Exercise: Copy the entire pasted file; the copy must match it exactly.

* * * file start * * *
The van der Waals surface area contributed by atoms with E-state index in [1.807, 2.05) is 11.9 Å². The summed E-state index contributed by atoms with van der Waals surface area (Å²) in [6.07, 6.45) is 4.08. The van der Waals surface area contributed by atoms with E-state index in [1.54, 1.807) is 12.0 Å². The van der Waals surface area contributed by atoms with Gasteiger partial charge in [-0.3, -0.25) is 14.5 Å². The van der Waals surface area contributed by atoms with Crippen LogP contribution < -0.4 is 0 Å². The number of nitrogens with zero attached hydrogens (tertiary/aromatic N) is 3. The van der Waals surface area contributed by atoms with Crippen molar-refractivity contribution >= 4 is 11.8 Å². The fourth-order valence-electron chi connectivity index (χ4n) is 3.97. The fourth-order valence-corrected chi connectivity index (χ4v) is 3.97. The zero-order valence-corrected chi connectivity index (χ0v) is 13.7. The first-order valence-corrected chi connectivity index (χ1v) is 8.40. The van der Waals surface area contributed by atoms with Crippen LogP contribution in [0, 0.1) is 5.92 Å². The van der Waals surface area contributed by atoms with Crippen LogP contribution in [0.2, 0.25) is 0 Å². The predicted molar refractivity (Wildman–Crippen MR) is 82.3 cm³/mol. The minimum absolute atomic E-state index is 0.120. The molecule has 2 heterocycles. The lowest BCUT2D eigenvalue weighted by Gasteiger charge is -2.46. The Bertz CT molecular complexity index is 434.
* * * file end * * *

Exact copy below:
The van der Waals surface area contributed by atoms with E-state index in [1.807, 2.05) is 11.9 Å². The summed E-state index contributed by atoms with van der Waals surface area (Å²) in [6.07, 6.45) is 4.08. The van der Waals surface area contributed by atoms with E-state index in [1.54, 1.807) is 12.0 Å². The van der Waals surface area contributed by atoms with Gasteiger partial charge in [-0.3, -0.25) is 14.5 Å². The van der Waals surface area contributed by atoms with Crippen LogP contribution < -0.4 is 0 Å². The number of nitrogens with zero attached hydrogens (tertiary/aromatic N) is 3. The van der Waals surface area contributed by atoms with Crippen molar-refractivity contribution >= 4 is 11.8 Å². The fourth-order valence-electron chi connectivity index (χ4n) is 3.97. The fourth-order valence-corrected chi connectivity index (χ4v) is 3.97. The zero-order valence-corrected chi connectivity index (χ0v) is 13.7. The first-order valence-corrected chi connectivity index (χ1v) is 8.40. The van der Waals surface area contributed by atoms with Crippen LogP contribution in [0, 0.1) is 5.92 Å². The van der Waals surface area contributed by atoms with Crippen LogP contribution in [0.2, 0.25) is 0 Å². The predicted molar refractivity (Wildman–Crippen MR) is 82.3 cm³/mol. The minimum absolute atomic E-state index is 0.120. The molecule has 2 heterocycles. The lowest BCUT2D eigenvalue weighted by Gasteiger charge is -2.46. The Bertz CT molecular complexity index is 434.